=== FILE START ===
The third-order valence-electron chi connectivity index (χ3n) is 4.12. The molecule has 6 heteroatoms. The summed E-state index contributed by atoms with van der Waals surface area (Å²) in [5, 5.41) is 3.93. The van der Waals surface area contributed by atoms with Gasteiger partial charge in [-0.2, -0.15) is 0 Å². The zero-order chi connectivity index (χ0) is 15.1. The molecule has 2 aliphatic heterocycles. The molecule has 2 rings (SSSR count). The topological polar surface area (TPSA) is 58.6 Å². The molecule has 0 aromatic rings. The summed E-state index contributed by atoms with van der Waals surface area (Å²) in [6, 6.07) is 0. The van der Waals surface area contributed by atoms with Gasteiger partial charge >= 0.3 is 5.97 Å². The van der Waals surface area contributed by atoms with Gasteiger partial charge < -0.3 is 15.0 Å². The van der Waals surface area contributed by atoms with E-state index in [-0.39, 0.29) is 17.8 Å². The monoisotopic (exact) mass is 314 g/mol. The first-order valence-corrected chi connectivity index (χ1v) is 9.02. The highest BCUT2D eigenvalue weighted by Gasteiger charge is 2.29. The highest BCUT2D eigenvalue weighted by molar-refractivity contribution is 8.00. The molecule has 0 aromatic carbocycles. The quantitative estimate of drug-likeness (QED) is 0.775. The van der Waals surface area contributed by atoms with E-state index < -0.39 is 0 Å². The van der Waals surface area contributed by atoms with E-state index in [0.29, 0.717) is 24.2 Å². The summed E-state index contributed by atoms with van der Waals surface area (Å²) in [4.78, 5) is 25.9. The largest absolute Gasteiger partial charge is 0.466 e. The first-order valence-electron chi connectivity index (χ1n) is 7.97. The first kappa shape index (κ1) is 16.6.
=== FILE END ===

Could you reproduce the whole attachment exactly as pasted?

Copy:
The third-order valence-electron chi connectivity index (χ3n) is 4.12. The molecule has 6 heteroatoms. The summed E-state index contributed by atoms with van der Waals surface area (Å²) in [5, 5.41) is 3.93. The van der Waals surface area contributed by atoms with Gasteiger partial charge in [-0.2, -0.15) is 0 Å². The zero-order chi connectivity index (χ0) is 15.1. The molecule has 2 aliphatic heterocycles. The molecule has 2 rings (SSSR count). The topological polar surface area (TPSA) is 58.6 Å². The molecule has 0 aromatic rings. The summed E-state index contributed by atoms with van der Waals surface area (Å²) in [6, 6.07) is 0. The van der Waals surface area contributed by atoms with Gasteiger partial charge >= 0.3 is 5.97 Å². The van der Waals surface area contributed by atoms with Gasteiger partial charge < -0.3 is 15.0 Å². The van der Waals surface area contributed by atoms with E-state index in [-0.39, 0.29) is 17.8 Å². The monoisotopic (exact) mass is 314 g/mol. The first-order valence-corrected chi connectivity index (χ1v) is 9.02. The highest BCUT2D eigenvalue weighted by Gasteiger charge is 2.29. The highest BCUT2D eigenvalue weighted by molar-refractivity contribution is 8.00. The molecule has 0 aromatic carbocycles. The quantitative estimate of drug-likeness (QED) is 0.775. The van der Waals surface area contributed by atoms with E-state index < -0.39 is 0 Å². The van der Waals surface area contributed by atoms with E-state index in [0.29, 0.717) is 24.2 Å². The summed E-state index contributed by atoms with van der Waals surface area (Å²) in [4.78, 5) is 25.9. The largest absolute Gasteiger partial charge is 0.466 e. The first-order valence-electron chi connectivity index (χ1n) is 7.97. The first kappa shape index (κ1) is 16.6.